It has been a while since I posted on this blog. When I considered deleting it entirely, there was a thought that I would be waving goodbye to a part of my life.
This blog was begun as an unofficial response to my work as a bookshop manager at the time. It wasn’t authorised by my then employer but was read and commented upon by fellow staff in the company and customers alike.
I no longer work in the book trade. Like many former booksellers, I now work in another industry entirely. Fewer than 5% of people in the UK read a book regularly let alone buy one. When compared with the literacy rates of other countries and the interest in literature in countries where an individual’s spending power is severely constrained, it is a shocking indictment of the value placed on education and cultural conversation in this country.
We live in straightened times and yet we do not appear to expect anything but a continuation of what came before. Perhaps because bookselling has seen such sharp decline since 1999 and that the decline of the British High Street in general has been largely under-reported, the current economic woes appear to be a surprise to everyone else.
Bookselling weathered several storms over the past decade and a bit. Unlike the publishing and book retail sectors in other European countries, prices were no longer fixed. The proportion of sale from each book declined as supermarkets – not the internet as you may expect – sold books as loss-leaders, that is, for less than cost price. Contrary to the opinions of experts, this is not competitive as such price cuts lead to long-term decline in re-investment. Logically, if you have more money left over after covering your overheads, you can develop new product and staff training. This ‘money left over’ is not profit until you’ve finished the process of paying for everything and that includes your long-term interests.
Another under-current that impacted negatively upon terms of trade between publishers and booksellers and ultimately consumers, was that the largest publishers in the UK are all public companies. The primary responsibility for listed companies is shareholder value and market share not profit and not long-term growth. There is no need to pursue long-term growth if the whole point of owning shares is to sell them for profit in as quick a turnaround as possible. Second, as market share determines how trade you are ‘taking’ from the whole market and therefore, your competitors, the actual sums devoted to reinvestment can be ignored. Up is good, a percent decline is not.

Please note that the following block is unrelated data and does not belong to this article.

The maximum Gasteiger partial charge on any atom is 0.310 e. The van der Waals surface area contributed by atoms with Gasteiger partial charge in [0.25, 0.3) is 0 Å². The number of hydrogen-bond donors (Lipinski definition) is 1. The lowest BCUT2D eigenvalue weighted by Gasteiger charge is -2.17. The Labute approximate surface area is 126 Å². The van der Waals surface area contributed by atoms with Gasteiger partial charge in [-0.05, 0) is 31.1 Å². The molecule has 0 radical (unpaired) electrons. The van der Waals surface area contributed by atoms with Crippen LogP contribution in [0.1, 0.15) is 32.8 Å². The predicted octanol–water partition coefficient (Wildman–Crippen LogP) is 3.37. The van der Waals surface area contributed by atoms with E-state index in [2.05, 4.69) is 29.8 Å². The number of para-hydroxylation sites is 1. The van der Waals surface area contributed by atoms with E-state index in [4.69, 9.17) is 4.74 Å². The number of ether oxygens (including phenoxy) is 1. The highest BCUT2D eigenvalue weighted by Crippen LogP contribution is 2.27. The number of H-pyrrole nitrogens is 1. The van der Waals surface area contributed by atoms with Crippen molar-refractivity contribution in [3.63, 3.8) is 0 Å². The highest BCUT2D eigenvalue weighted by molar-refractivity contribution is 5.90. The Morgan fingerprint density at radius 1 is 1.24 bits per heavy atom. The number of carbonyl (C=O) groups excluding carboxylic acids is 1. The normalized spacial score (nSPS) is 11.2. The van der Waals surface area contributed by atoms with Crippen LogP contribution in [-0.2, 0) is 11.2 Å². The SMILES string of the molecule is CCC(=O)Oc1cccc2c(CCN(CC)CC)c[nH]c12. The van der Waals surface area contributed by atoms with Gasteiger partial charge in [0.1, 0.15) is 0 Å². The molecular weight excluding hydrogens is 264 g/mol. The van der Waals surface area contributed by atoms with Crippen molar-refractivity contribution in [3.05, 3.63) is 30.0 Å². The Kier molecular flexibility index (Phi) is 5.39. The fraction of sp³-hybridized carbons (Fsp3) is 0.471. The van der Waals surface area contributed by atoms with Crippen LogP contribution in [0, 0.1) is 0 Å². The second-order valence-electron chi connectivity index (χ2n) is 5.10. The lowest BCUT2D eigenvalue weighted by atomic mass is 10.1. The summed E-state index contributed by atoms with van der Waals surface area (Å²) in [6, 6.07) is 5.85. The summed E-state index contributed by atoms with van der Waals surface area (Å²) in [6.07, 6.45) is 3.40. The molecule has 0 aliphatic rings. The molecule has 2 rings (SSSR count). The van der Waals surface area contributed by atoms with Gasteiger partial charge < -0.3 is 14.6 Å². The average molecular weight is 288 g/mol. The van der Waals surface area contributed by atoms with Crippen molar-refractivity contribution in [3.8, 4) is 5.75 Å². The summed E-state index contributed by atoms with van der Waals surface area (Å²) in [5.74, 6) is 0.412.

Economics cannot be so simply engineered. It is a fundamental part of society. If local governments are closing libraries, national government cutting the funding to special groups promoting literacy and the trading conditions are forcing the closure of bookshops, where do the poorest and least enabled gain access to reading content?
The problems that have beset bookselling will eventually feed back into publishing. The main problem that will assail large publishers in the future is mis-management of digital formats.
Charging too much makes the argument to use pirated versions of digital files more compelling. Charging too little leaves little to reinvest in tomorrow’s talent. Others still, particularly with those with little appreciation of what is involved in creating new stuff argue that people shouldn’t be charged for the content anyway. Treid telling that to a taxi driver? To a barman? To the plumber or electrician who you called to fix something in your house?
Giving away content online is very noble and trusting and fundamentally, relies on people’s honesty. Wouldn’t it be lovely if we could just exchange stuff? I do it now. I give fruit and vegetables grown in my garden to neighbours. One of my neighbours gives me mackerel he’s caught while on his boat; another bakes great cakes. I cut another neighbour’s lawn; I get a lawn of expensive power tools for DIY jobs around the house. It’s all great but it doesn’t pay the mortgage, the utility bills, the train fare to go see my parents or the nice restaurant meals.
Given the choice between paying for something that you can obtain for free elsewhere, what would you do? Only large companies like Amazon and Apple can engineer the distribution of content such that authors can get paid. Everyone else hands out digital files in a format that is easily copied.
There is a reason why things cost money and books are not expensive. If you’re willing to pay £10 for a cinema ticket that will enable you to enjoy arund 2 hours worth of content, why does more than 10 hours content which you can not only share without threat of prosecution but read again at any time seem so expensive at £7.99?
So here I am, doing something else. Learning a new trade. Now that I’m a producer and supplier, I’m on the other side of the fence from where I was at and it’s not easy. Every day there are reminders that the roots of the economic collapse we are currently enduring worldwide was begun 12 years ago, unleashed by some moron’s decision to allow banks to marge their investment and High Street operations.
One big advantage of being where I am now is that I have more time to think. I have more time to read, to study and to draw out the arguments and I haven’t been able to do that as much as I like for all of fifteen years. It feels good. This blog then will differ quite a bit from this blog.